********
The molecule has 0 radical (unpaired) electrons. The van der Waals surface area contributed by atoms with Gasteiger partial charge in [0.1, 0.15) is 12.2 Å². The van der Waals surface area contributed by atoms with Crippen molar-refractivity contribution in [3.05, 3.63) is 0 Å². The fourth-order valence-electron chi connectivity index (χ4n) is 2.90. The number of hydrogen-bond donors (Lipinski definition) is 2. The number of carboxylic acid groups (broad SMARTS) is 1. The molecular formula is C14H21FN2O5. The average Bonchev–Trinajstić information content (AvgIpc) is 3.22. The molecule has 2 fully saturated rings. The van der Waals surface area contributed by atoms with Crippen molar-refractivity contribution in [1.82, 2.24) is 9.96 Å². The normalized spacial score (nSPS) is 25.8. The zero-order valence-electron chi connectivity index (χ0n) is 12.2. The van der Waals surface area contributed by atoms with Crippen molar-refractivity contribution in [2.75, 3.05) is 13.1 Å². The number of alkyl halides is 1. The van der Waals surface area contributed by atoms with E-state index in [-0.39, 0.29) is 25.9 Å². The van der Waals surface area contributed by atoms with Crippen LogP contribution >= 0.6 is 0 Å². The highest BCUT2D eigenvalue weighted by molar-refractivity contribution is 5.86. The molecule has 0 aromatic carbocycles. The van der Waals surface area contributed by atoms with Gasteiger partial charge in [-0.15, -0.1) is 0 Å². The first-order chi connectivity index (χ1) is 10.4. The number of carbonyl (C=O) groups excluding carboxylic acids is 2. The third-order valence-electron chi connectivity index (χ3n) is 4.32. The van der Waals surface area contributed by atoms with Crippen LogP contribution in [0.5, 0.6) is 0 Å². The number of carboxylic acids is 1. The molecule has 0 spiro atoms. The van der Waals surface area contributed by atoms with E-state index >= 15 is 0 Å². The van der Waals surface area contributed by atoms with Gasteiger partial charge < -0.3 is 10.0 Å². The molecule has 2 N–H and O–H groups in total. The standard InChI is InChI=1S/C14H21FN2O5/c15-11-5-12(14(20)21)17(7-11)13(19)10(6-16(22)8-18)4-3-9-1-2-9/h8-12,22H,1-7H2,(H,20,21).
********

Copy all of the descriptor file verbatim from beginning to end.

The molecule has 0 radical (unpaired) electrons. The van der Waals surface area contributed by atoms with Gasteiger partial charge in [0.1, 0.15) is 12.2 Å². The van der Waals surface area contributed by atoms with Crippen molar-refractivity contribution in [3.05, 3.63) is 0 Å². The fourth-order valence-electron chi connectivity index (χ4n) is 2.90. The number of hydrogen-bond donors (Lipinski definition) is 2. The number of carboxylic acid groups (broad SMARTS) is 1. The molecular formula is C14H21FN2O5. The average Bonchev–Trinajstić information content (AvgIpc) is 3.22. The molecule has 2 fully saturated rings. The van der Waals surface area contributed by atoms with Crippen molar-refractivity contribution in [1.82, 2.24) is 9.96 Å². The normalized spacial score (nSPS) is 25.8. The zero-order valence-electron chi connectivity index (χ0n) is 12.2. The van der Waals surface area contributed by atoms with Crippen molar-refractivity contribution in [2.75, 3.05) is 13.1 Å². The number of alkyl halides is 1. The van der Waals surface area contributed by atoms with E-state index in [-0.39, 0.29) is 25.9 Å². The van der Waals surface area contributed by atoms with Crippen LogP contribution >= 0.6 is 0 Å². The highest BCUT2D eigenvalue weighted by molar-refractivity contribution is 5.86. The molecule has 0 aromatic carbocycles. The van der Waals surface area contributed by atoms with Gasteiger partial charge in [-0.15, -0.1) is 0 Å². The first-order chi connectivity index (χ1) is 10.4. The number of carbonyl (C=O) groups excluding carboxylic acids is 2. The third-order valence-electron chi connectivity index (χ3n) is 4.32. The van der Waals surface area contributed by atoms with Crippen LogP contribution in [0.5, 0.6) is 0 Å². The number of carboxylic acids is 1. The molecule has 0 spiro atoms. The van der Waals surface area contributed by atoms with E-state index >= 15 is 0 Å². The van der Waals surface area contributed by atoms with Gasteiger partial charge < -0.3 is 10.0 Å². The molecule has 2 N–H and O–H groups in total. The standard InChI is InChI=1S/C14H21FN2O5/c15-11-5-12(14(20)21)17(7-11)13(19)10(6-16(22)8-18)4-3-9-1-2-9/h8-12,22H,1-7H2,(H,20,21).